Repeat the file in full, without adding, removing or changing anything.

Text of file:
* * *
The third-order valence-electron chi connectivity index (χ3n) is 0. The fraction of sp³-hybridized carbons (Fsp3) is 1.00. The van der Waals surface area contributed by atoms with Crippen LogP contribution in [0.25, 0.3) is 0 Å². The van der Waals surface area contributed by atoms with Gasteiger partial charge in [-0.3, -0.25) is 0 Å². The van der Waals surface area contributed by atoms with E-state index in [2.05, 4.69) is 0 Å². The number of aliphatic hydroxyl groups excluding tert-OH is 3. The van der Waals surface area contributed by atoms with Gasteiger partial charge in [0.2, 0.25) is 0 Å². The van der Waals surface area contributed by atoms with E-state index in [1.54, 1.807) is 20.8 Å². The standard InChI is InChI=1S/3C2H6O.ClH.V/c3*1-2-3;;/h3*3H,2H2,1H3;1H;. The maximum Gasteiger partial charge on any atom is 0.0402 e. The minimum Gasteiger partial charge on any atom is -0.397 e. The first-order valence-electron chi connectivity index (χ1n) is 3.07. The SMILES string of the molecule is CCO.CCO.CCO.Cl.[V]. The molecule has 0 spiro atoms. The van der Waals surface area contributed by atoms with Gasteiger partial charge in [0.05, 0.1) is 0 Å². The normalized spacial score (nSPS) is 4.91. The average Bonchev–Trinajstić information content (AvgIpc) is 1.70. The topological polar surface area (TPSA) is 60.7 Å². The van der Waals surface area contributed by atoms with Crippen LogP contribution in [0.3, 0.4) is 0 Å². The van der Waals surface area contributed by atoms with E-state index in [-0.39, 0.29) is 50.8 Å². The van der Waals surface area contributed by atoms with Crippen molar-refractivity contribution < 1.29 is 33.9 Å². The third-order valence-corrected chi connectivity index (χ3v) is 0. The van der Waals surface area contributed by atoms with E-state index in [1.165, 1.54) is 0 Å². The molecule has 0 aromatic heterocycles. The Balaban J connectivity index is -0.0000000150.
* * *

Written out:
The third-order valence-electron chi connectivity index (χ3n) is 0. The fraction of sp³-hybridized carbons (Fsp3) is 1.00. The van der Waals surface area contributed by atoms with Crippen LogP contribution in [0.25, 0.3) is 0 Å². The van der Waals surface area contributed by atoms with Gasteiger partial charge in [-0.3, -0.25) is 0 Å². The van der Waals surface area contributed by atoms with E-state index in [2.05, 4.69) is 0 Å². The number of aliphatic hydroxyl groups excluding tert-OH is 3. The van der Waals surface area contributed by atoms with Gasteiger partial charge in [0.2, 0.25) is 0 Å². The van der Waals surface area contributed by atoms with E-state index in [1.54, 1.807) is 20.8 Å². The standard InChI is InChI=1S/3C2H6O.ClH.V/c3*1-2-3;;/h3*3H,2H2,1H3;1H;. The maximum Gasteiger partial charge on any atom is 0.0402 e. The minimum Gasteiger partial charge on any atom is -0.397 e. The first-order valence-electron chi connectivity index (χ1n) is 3.07. The SMILES string of the molecule is CCO.CCO.CCO.Cl.[V]. The molecule has 0 spiro atoms. The van der Waals surface area contributed by atoms with Gasteiger partial charge in [0.05, 0.1) is 0 Å². The normalized spacial score (nSPS) is 4.91. The average Bonchev–Trinajstić information content (AvgIpc) is 1.70. The topological polar surface area (TPSA) is 60.7 Å². The van der Waals surface area contributed by atoms with Crippen LogP contribution in [0.3, 0.4) is 0 Å². The van der Waals surface area contributed by atoms with E-state index in [-0.39, 0.29) is 50.8 Å². The van der Waals surface area contributed by atoms with Crippen molar-refractivity contribution < 1.29 is 33.9 Å². The third-order valence-corrected chi connectivity index (χ3v) is 0. The van der Waals surface area contributed by atoms with E-state index in [1.165, 1.54) is 0 Å². The molecule has 0 aromatic heterocycles. The Balaban J connectivity index is -0.0000000150.